Sylvie Ramel-Rouzet, who focuses on art made from plastic, admitted: “Our understanding of the different chemical families that have contributed to man-made materials is never as rapid as their evolution.” For this reason, she works closely with chemists and curators in order to slow down the process of degradation, for example of sculptures made by the junk sculptor Arman from the 1960s onwards. “We cannot arrest time, we can only slow it down,” she warned.
But not all works of art want to arrest time, Bernard Fibicher, director of the Musée des Beaux-Arts de Lausanne, pointed out. Deterioration is an integral part of Daniel Spoerri’s snare pictures made from leftover meals or Dieter Roth’s chocolate sculptures.
“We have to accept that in 20 to 30 years there will be little left of those pieces,” he explained.
Fibicher stressed the importance of documentation to allow some works to live on. The case of land art, that is conceived for a specific natural environment and is therefore non-transposable, needs to be documented to survive.
Listening to artists
Thomas Hirschhorn, the world-famous Swiss artist, was asked what could be done to ensure the longevity of his work. “My art is made for eternity,” was the answer.
Considering that he makes his art from postal wrapping paper and tape, with felt-tip writing that fades with light, scattered with press clippings or magazines that tap into the pulse of his world, the statement comes as a surprise.
That each work of art is made for eternity, as Hirschhorn suggests, is a concept that restorers have to tackle on a daily basis, while dealing with the non-permanence of the materials used.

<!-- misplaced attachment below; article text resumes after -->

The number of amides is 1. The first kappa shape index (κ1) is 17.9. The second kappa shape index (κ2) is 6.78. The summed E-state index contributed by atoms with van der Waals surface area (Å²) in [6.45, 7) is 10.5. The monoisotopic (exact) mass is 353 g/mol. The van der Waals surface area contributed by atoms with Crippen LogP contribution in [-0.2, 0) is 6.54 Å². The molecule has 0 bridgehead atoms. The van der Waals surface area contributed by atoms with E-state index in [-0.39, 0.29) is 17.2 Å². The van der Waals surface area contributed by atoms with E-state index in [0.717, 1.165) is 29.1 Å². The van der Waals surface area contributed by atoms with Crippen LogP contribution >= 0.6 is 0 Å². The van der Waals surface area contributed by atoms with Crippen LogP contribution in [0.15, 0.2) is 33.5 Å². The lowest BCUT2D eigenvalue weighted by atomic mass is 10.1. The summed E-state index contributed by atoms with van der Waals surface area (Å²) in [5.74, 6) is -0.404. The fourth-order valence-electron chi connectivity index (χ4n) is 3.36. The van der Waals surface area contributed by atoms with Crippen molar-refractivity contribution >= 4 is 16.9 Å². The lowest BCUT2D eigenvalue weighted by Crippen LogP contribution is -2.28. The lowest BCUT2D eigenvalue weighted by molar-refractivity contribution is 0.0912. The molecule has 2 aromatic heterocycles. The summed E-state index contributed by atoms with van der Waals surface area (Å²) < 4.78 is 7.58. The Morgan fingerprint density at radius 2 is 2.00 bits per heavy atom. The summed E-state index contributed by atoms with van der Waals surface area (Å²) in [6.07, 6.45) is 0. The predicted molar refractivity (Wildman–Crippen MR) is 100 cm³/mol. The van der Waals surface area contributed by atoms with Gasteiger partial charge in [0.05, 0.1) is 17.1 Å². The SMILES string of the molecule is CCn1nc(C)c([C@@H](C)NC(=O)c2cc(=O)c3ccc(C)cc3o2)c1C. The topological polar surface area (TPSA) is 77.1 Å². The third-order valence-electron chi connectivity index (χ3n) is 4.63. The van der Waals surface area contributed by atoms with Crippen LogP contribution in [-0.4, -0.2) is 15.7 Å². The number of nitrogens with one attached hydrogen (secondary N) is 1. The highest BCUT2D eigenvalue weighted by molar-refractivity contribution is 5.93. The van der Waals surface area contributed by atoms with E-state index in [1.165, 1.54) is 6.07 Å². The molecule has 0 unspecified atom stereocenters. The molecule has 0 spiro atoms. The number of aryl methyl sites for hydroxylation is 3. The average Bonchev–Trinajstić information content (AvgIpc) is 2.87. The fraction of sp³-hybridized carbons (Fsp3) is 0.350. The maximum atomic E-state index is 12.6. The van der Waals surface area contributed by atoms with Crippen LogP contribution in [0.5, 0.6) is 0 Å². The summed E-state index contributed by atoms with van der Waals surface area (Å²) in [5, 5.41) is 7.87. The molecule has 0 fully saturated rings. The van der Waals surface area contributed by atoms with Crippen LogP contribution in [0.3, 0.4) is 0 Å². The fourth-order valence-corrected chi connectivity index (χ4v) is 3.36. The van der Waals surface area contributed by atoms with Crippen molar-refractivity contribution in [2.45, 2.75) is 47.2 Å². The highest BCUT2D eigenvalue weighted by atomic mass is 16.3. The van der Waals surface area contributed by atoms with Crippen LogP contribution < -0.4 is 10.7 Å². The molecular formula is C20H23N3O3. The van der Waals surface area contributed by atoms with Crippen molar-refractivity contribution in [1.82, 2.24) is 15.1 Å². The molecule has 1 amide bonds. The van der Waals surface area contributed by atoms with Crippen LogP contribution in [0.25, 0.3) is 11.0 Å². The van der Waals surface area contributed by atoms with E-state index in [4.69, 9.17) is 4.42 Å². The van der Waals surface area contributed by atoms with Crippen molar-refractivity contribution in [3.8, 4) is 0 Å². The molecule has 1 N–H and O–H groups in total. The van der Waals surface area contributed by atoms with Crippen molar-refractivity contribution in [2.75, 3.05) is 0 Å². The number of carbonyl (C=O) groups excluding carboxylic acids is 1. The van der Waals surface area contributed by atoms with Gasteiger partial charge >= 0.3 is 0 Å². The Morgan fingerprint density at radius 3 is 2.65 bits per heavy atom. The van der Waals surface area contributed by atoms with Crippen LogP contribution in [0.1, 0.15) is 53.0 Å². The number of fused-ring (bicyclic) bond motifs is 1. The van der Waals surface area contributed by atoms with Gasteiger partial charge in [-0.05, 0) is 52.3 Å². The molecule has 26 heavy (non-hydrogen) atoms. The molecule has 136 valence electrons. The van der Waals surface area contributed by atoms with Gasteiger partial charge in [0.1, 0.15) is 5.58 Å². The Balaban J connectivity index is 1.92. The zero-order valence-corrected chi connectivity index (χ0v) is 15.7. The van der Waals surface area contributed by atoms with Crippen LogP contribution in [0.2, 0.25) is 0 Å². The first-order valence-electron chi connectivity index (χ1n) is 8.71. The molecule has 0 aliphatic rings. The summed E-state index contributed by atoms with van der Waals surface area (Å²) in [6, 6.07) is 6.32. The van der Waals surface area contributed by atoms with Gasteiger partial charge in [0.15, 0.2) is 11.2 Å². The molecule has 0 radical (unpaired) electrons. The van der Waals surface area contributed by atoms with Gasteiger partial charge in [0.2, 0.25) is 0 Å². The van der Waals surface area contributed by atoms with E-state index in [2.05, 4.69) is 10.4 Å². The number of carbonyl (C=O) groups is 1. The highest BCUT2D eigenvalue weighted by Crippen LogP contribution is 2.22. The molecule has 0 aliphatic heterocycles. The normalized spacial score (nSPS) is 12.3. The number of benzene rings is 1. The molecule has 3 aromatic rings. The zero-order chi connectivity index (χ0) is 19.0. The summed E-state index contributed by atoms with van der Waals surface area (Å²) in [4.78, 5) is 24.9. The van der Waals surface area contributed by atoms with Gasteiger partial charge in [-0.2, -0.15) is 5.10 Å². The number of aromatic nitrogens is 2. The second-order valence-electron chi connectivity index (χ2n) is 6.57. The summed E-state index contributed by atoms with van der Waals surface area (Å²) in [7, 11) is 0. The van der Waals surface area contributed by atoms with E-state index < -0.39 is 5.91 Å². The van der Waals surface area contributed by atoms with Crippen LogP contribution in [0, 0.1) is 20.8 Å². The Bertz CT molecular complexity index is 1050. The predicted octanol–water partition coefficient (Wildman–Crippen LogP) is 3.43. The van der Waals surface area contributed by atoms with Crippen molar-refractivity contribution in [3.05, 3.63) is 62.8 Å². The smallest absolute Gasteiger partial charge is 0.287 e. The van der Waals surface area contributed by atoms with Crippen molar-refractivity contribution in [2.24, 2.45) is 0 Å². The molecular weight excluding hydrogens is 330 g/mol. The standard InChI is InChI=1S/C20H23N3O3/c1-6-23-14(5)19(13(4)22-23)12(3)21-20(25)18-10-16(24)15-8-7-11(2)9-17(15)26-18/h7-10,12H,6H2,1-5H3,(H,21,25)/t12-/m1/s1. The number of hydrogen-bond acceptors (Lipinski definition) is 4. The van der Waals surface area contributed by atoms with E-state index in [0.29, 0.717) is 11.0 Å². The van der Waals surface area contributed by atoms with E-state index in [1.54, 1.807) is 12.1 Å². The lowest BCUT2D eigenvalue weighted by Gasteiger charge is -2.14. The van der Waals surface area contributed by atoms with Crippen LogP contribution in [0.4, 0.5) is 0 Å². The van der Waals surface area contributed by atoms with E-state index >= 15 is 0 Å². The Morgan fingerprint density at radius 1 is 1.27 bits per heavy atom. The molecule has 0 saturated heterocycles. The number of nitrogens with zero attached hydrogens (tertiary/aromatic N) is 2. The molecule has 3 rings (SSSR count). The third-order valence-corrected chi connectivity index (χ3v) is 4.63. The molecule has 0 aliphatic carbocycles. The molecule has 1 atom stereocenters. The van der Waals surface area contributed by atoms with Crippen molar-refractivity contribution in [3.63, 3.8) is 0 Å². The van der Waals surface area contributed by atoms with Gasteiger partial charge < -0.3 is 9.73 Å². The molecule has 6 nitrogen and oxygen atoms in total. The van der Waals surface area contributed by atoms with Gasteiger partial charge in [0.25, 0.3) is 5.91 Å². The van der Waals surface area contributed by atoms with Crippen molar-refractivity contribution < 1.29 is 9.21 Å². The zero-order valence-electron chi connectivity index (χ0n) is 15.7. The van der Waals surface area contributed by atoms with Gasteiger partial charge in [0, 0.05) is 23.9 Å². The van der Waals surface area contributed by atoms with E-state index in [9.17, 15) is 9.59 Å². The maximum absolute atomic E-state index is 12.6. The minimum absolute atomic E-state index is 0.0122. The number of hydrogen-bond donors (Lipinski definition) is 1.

“Hirschhorn is a good example,” reflected Héritier, because he asks the questions art restorers also have to ask themselves.
“A work of art invents time,” Hirschhorn explained.
He was asked if he would agree to have a work of his identically reproduced if it were beyond repair. “Because my work does not disappear, it must not be reproduced,” he replied.
Other artists think differently and welcome the opportunity to revive or refresh their works, which is essential for restorers to know beforehand. For instance, Damien Hirst supplies an “after-sales service” for his decomposed works (see sidebar) and Paul McCarthy, the notorious California artist, is only too happy (not always successfully) to replace broken elements in his sculptures with even more shocking ones.
Sarkis, the contemporary conceptual artist whose installations made from various objects and media filled the entire Mamco in Geneva last year accepts that his work is shaped by the environment in which it is exposed.
Curator Sophie Costes explained that the artist considers his installations to be like a music partition that can be played differently each time.
To save or not to save
“Art needs to keep moving and it is our role to keep it alive,” Costes continued, which is why she regrets that Yves Klein’s famous blue monochromes are often shielded by Plexiglas. Although monochromes are amongst the most difficult paintings to restore seamlessly in case of damage, she doesn’t believe it is possible to experience the International Klein Blue, as it has been patented, with a protective glass in between.